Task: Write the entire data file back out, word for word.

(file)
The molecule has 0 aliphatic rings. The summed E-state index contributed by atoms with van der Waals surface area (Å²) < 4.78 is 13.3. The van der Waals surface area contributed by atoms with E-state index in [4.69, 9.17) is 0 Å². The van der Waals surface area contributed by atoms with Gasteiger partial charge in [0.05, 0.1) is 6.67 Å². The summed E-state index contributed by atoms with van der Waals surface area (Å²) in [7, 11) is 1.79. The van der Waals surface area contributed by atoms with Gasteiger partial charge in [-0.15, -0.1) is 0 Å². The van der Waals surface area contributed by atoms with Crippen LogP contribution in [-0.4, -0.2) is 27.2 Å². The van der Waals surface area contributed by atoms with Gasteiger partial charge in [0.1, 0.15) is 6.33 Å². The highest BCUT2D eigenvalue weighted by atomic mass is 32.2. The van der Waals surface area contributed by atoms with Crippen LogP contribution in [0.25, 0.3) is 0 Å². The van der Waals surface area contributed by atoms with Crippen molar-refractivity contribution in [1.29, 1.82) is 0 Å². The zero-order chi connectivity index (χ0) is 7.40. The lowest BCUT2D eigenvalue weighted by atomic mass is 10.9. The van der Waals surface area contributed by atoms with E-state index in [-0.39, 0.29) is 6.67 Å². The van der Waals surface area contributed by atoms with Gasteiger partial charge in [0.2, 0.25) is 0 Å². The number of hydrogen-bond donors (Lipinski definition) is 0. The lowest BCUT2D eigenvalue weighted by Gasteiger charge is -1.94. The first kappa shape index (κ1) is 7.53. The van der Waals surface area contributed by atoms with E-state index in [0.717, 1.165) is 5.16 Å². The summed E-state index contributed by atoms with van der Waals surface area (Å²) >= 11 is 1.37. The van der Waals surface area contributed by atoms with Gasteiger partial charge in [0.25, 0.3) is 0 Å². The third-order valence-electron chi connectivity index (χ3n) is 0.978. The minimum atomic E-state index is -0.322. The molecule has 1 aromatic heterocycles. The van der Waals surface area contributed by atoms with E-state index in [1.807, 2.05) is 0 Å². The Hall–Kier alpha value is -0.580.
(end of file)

The molecule has 0 aliphatic rings. The summed E-state index contributed by atoms with van der Waals surface area (Å²) < 4.78 is 13.3. The van der Waals surface area contributed by atoms with E-state index in [4.69, 9.17) is 0 Å². The van der Waals surface area contributed by atoms with Gasteiger partial charge in [0.05, 0.1) is 6.67 Å². The summed E-state index contributed by atoms with van der Waals surface area (Å²) in [7, 11) is 1.79. The van der Waals surface area contributed by atoms with Gasteiger partial charge in [-0.15, -0.1) is 0 Å². The van der Waals surface area contributed by atoms with Crippen LogP contribution in [-0.4, -0.2) is 27.2 Å². The van der Waals surface area contributed by atoms with Gasteiger partial charge in [0.1, 0.15) is 6.33 Å². The highest BCUT2D eigenvalue weighted by atomic mass is 32.2. The van der Waals surface area contributed by atoms with Crippen LogP contribution in [0.25, 0.3) is 0 Å². The van der Waals surface area contributed by atoms with Crippen molar-refractivity contribution in [1.29, 1.82) is 0 Å². The zero-order chi connectivity index (χ0) is 7.40. The lowest BCUT2D eigenvalue weighted by atomic mass is 10.9. The van der Waals surface area contributed by atoms with E-state index in [-0.39, 0.29) is 6.67 Å². The van der Waals surface area contributed by atoms with Gasteiger partial charge in [0.2, 0.25) is 0 Å². The number of hydrogen-bond donors (Lipinski definition) is 0. The lowest BCUT2D eigenvalue weighted by Gasteiger charge is -1.94. The first kappa shape index (κ1) is 7.53. The van der Waals surface area contributed by atoms with E-state index in [0.717, 1.165) is 5.16 Å². The summed E-state index contributed by atoms with van der Waals surface area (Å²) >= 11 is 1.37. The van der Waals surface area contributed by atoms with Gasteiger partial charge in [0.25, 0.3) is 0 Å². The third-order valence-electron chi connectivity index (χ3n) is 0.978. The minimum atomic E-state index is -0.322. The molecule has 1 aromatic heterocycles. The van der Waals surface area contributed by atoms with E-state index in [1.807, 2.05) is 0 Å². The Hall–Kier alpha value is -0.580.